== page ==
Nature Vs. Nurture: Why Are Serial Killers?

2246 Words 9 Pages
Serial killers are as fascinating as they are horrifying. As much as we fear them, we are intrigued in learning about them and knowing their story. Today our society is filled with shows like “Dexter” and “Criminal Minds” that gives a glimpse of serial killers. We enjoy watching it on television or reading about it in books or on the internet. Scholars take hours out of their day to studying these murders and crimes. When we watch these shows we are filled with these fantasies of killings and torture, and once the show is over those fantasies stop. Serial killer’s fantasies continue. This leaves us with the questions, “How can we stop these fantasies and not kill?”, and “Why do they kill?”
Murder has been dated back since the early 1400s. Ancient
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One of the greatest debates in psychology is the debate of nature versus nurture. This debate is concerned with behavior being inherited (i.e genetic) or acquired (i.e. learned) characteristics. Many scientists believe that damage to the areas of the brain, like the frontal lobes or the limbic system, may be the cause of killing sprees. While others consider a profile of their past physical and mental abuse while growing up. The nature vs. nurture debate can be so difficult to determine because one’s environment can impact one’s behavior.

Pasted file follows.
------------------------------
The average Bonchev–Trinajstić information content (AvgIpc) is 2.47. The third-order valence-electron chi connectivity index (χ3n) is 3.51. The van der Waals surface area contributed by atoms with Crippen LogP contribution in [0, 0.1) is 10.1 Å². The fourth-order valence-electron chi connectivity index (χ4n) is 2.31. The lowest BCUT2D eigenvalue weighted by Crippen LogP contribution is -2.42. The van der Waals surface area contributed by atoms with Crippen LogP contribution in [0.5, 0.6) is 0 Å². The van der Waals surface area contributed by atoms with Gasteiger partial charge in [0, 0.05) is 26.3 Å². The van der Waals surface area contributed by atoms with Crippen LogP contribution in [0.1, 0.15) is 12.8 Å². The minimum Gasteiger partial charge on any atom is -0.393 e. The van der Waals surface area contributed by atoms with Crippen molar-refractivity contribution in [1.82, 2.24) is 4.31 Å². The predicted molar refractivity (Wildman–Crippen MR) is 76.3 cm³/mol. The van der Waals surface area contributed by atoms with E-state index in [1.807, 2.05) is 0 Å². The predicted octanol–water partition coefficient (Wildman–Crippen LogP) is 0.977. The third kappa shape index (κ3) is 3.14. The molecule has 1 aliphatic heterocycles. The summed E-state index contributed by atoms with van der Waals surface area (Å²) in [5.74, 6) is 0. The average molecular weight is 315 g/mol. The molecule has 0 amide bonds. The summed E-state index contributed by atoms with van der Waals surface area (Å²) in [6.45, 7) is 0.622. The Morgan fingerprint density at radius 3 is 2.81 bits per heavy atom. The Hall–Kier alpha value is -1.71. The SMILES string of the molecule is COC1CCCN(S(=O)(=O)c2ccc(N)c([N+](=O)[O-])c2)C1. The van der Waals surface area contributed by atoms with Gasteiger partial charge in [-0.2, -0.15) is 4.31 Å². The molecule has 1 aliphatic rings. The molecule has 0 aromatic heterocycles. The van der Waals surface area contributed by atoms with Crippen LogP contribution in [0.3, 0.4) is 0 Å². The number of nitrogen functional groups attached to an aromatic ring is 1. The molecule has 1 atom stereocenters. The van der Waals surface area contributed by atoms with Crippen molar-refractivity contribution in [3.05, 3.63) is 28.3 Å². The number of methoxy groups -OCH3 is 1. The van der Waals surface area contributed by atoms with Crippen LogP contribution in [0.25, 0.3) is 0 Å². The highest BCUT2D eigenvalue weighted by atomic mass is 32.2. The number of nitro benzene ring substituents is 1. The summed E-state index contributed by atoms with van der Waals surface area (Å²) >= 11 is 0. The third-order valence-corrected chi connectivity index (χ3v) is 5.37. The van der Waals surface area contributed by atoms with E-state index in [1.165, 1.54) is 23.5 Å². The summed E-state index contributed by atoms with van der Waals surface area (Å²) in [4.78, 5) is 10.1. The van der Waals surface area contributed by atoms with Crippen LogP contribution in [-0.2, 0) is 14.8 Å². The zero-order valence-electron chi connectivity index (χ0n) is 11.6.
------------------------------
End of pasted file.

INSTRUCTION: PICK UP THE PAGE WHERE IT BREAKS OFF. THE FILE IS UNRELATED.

The answer is still unknown because an individual can live in a happy home with no past psychopathic history and become hungry to kill. This is where scientists usually point to the perspective of nature vs. nurture, or genes vs. environment. Nature and nurture come into play strongly in a person’s childhood experiences. At this point in childhood, an individual endures many behavioral and personality behaviors. The Merriam-Webster Dictionary defines nature as "the genetically controlled qualities of an organism" ("Nature," def. 8). Some scientists showed there are genes that pinpoint violence and violent behavior, but there has yet been a finding of a gene that causes psychotic behavior. Monoamine oxidase A (MAOA) gene is the most common denominator in a criminal’s mind (Hernandez, Highsmith, Madrigal, & Mercado,

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